Council Chairman Linda W. Cropp dropped a bomb last week when she announced that she was pulling her support from Mayor Anthony A. Williams's plan to pay for a new baseball stadium and offering an alternative proposal of her own.
Until that moment, Cropp (D-At Large) had been one of the mayor's most stalwart allies on baseball. She was in the room for important meetings with baseball officials. She was in the mayor's office when baseball commissioner Bud Selig said he would move the Montreal Expos to D.C. And she was right up front during the administration's celebration at the City Museum, belting out "Take Me Out to the Ballgame" with gusto.
It was also odd that Cropp decided to propose a new stadium plan without lobbying her colleagues. When Cropp unveiled her proposal last Friday, she acknowledged that she hadn't contacted any other council members to solicit their support.
Seventy-two hours later, key council members said Cropp still hadn't called. And at a Monday news conference the day before the council was scheduled to vote on the issue, Cropp conceded that she did not have the votes to win approval for her plan to locate the new ballpark on government-owned land near Robert F. Kennedy Memorial Stadium rather than on privately owned land on the Southeast waterfront, as Williams wants.
Then on Tuesday, Cropp abruptly withdrew the RFK proposal and laid out an entirely different plan by which private developers would pay for a stadium on the South Capitol Street site favored by Williams.
All of which raises the question: What is going on with Linda Cropp?
The council chairman is known as a straight shooter and a consummate compromiser. She is famous for holding private breakfast meetings so the council's 13 members can work out their differences behind closed doors before appearing in public session.
Not this time. Cropp conceded that the drama of the past week "is out of character for me." She blamed Williams for failing to take her concerns about the growing cost of the stadium package seriously. A stadium at RFK would cost about $410 million compared with as much as $530 million on the Anacostia waterfront site, according to the city's chief financial officer. And a privately financed stadium would cost the city only about $150 million, Cropp said.
But speculation is rampant that the baseball imbroglio marks Cropp's entry into the increasingly crowded 2006 campaign for mayor. Her maneuvering plays to the majority of city residents who oppose public financing.
Cropp herself declined to say.
"Whether I would run for mayor or for chair or retire is not the issue at all," she said Monday. "The issue is, do we have an opportunity to save hundreds of millions of dollars for our citizens?"
Amid the frantic back and forth over baseball, last week's general election was quickly forgotten around City Hall. But regular people have strong feelings about the fact that former mayor Marion Barry is officially coming back.
At a polling place near Tenleytown, screenwriter David Silberman, 28, called Barry's victory "pretty ridiculous."
"He smoked crack . . . and six months later, practically, he was mayor again. And he keeps coming back," Silberman said.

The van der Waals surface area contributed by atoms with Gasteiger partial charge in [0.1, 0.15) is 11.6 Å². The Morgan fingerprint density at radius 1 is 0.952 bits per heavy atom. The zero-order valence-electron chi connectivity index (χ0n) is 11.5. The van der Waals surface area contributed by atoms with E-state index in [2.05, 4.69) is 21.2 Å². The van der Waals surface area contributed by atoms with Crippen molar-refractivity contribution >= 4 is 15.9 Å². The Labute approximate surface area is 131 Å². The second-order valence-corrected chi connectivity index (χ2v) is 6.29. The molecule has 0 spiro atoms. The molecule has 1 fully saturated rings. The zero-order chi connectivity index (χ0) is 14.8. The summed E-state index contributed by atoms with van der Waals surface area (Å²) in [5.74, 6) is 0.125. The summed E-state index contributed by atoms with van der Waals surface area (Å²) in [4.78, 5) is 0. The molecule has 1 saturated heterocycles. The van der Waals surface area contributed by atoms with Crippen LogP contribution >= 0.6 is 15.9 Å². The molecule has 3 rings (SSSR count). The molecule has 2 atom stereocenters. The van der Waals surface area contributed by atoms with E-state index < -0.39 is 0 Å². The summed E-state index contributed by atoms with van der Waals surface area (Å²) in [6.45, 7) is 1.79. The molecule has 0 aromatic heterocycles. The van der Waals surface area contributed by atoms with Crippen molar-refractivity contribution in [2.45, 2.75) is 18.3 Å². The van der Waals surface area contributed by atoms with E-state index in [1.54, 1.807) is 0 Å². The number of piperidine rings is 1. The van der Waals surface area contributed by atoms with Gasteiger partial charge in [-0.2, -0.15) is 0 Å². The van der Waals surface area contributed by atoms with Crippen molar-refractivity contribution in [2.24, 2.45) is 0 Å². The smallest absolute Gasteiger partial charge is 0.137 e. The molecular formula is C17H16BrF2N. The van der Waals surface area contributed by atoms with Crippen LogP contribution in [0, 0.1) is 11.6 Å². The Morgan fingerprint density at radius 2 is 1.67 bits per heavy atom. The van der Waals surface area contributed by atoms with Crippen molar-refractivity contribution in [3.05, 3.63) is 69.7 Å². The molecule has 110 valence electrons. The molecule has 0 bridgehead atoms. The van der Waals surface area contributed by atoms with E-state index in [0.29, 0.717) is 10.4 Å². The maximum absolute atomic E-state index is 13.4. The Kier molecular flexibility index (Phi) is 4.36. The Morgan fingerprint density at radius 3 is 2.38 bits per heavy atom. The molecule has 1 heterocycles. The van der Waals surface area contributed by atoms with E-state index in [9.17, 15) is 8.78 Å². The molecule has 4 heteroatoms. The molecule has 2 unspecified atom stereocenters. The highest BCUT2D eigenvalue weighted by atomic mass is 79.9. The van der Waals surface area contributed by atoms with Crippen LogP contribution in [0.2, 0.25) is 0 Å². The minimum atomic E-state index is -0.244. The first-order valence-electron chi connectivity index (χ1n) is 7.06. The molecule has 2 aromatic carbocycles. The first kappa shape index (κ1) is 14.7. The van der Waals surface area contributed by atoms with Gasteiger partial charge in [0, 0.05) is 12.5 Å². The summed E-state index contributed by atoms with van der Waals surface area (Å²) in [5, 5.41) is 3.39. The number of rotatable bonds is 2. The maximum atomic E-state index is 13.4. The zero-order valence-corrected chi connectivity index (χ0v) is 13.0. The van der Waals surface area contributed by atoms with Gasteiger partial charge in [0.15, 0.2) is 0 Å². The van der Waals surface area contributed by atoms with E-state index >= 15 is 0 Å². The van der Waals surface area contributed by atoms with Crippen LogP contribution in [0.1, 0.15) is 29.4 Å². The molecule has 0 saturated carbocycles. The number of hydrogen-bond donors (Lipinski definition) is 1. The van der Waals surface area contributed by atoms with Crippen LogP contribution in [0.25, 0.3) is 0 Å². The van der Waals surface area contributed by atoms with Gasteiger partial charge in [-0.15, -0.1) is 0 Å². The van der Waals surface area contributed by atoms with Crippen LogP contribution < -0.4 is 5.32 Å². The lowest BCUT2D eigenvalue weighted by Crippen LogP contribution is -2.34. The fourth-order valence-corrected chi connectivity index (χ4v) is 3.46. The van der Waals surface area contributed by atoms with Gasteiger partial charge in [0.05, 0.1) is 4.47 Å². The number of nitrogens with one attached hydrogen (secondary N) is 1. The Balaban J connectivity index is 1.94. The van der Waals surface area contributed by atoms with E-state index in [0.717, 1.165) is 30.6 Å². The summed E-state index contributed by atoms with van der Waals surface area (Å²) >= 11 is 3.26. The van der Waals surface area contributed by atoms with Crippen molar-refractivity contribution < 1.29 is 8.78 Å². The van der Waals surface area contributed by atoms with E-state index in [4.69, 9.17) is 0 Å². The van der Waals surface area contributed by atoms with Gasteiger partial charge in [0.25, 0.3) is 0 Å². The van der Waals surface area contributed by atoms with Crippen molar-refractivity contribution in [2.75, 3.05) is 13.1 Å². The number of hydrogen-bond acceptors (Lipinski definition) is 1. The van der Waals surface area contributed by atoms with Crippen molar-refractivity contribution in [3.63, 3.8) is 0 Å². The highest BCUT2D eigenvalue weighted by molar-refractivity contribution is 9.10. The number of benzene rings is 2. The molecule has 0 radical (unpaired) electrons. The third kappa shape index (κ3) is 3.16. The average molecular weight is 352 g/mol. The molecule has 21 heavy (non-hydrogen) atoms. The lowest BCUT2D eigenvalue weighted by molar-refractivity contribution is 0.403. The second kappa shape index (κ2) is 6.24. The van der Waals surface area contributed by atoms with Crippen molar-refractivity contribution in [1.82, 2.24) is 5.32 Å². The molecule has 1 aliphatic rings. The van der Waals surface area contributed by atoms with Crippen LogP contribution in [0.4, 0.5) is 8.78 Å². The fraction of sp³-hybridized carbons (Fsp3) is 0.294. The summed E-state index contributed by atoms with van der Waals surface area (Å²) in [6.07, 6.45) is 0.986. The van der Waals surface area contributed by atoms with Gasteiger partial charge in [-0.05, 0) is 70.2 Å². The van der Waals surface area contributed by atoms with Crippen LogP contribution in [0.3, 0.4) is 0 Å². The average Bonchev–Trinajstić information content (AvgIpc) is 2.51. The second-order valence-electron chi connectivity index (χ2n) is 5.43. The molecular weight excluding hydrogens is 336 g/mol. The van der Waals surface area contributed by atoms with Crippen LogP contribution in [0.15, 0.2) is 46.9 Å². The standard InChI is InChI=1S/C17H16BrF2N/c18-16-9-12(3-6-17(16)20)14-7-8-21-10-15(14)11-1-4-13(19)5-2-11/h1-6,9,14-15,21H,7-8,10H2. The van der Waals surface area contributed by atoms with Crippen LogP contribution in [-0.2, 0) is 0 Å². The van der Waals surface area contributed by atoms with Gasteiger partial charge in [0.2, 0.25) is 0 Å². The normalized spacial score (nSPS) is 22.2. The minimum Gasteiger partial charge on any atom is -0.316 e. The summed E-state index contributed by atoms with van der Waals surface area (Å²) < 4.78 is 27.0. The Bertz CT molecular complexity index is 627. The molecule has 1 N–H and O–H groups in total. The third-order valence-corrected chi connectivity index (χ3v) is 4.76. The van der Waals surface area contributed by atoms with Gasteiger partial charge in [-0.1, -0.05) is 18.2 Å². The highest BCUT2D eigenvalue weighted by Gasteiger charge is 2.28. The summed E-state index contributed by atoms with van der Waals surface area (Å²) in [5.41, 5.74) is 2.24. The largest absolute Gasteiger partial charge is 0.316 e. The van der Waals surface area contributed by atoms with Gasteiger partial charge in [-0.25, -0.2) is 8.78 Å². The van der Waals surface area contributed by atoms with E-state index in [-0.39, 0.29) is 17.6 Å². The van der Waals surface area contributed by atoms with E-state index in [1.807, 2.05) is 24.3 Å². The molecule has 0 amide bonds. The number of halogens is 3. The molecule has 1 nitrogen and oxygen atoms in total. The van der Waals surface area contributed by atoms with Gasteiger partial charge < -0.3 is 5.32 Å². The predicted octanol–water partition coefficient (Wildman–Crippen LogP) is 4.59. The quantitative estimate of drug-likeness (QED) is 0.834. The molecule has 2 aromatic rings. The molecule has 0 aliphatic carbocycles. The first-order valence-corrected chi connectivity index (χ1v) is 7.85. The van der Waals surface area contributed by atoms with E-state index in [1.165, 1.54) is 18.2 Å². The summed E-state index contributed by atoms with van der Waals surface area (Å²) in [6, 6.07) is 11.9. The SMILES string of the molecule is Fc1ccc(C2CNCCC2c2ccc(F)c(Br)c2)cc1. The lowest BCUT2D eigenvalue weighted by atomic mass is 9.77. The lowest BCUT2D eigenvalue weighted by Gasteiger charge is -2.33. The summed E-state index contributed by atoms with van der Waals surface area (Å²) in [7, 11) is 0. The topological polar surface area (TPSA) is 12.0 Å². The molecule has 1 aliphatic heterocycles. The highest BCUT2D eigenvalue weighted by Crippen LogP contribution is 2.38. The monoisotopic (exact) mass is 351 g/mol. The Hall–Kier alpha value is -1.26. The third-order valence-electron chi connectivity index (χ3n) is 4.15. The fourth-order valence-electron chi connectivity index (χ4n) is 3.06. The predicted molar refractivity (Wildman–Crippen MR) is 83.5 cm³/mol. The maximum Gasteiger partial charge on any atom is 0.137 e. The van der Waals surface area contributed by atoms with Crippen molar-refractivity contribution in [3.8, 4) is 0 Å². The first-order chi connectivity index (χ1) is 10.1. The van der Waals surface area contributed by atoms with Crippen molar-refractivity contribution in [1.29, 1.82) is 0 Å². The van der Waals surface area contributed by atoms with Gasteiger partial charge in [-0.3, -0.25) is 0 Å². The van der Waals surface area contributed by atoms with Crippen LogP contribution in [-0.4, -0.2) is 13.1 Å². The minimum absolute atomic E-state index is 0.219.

"It just makes the whole city look . . . bad," said Silberman's sister Rebecca, a 25-year-old waitress.
In Ward 8, some also were distressed about the prospect of having Barry as their council representative. Some privately wondered whether the 68-year-old former mayor, who suffers from high blood pressure and diabetes, has the stamina to sit through marathon public hearings and tedious legislative work sessions.
None of that mattered to Barry supporters.
"Marion Barry always did a lot of work, and he got things done. Whatever he does, I support," said Yvonne Christian, 27, who was casting her ballot for Barry at Ketcham Elementary. "I've heard people say he has this and that with his health, but that doesn't mean anything."
As for Barry, he said he accepts the criticism with the acclaim.
"You're not universally loved. Even Jesus Christ, even he wasn't universally loved," Barry said in an interview. "I have a large, deep loyalty over here [in Ward 8]. I've served this ward so much. But I'm going to do a lot more and a lot more faster this time around."
Barry will be joined in January by two other freshman council members from east of the Anacostia River: Kwame R. Brown (D-At Large), who lives in Hillcrest, and Vincent C. Gray (D-Ward 7).
Barry clearly believes he will emerge as a sort of freshman class president, leading Brown and Gray to oppose a new ballpark, among other issues.
"I think the three of us are going to make people work harder and work smarter. This lackadaisical laissez-faire, citizens are sick of that," Barry said. "We need to get the focus back on social needs."
But Brown and Gray aren't quite ready to declare Barry their leader, on baseball or anything else.
"No, I won't go along with him on everything," Brown said in an interview. "I represent the whole city. I'm going to have a strong voice for the whole city.
"I think we can get baseball here and do it in a way everyone agrees upon. . . . I'm not with Marion Barry in blocking every single thing that comes through," Brown said. "You can't block everything. Kwame's my own man."
Added Gray: "There's no question we want to work together. We're all freshmen. We all have roots in the same area of the city, an area that has not received its fair share of resources.
"I think there's a considerable amount of common ground that defines us," he said, but "certainly there will be times when we don't agree."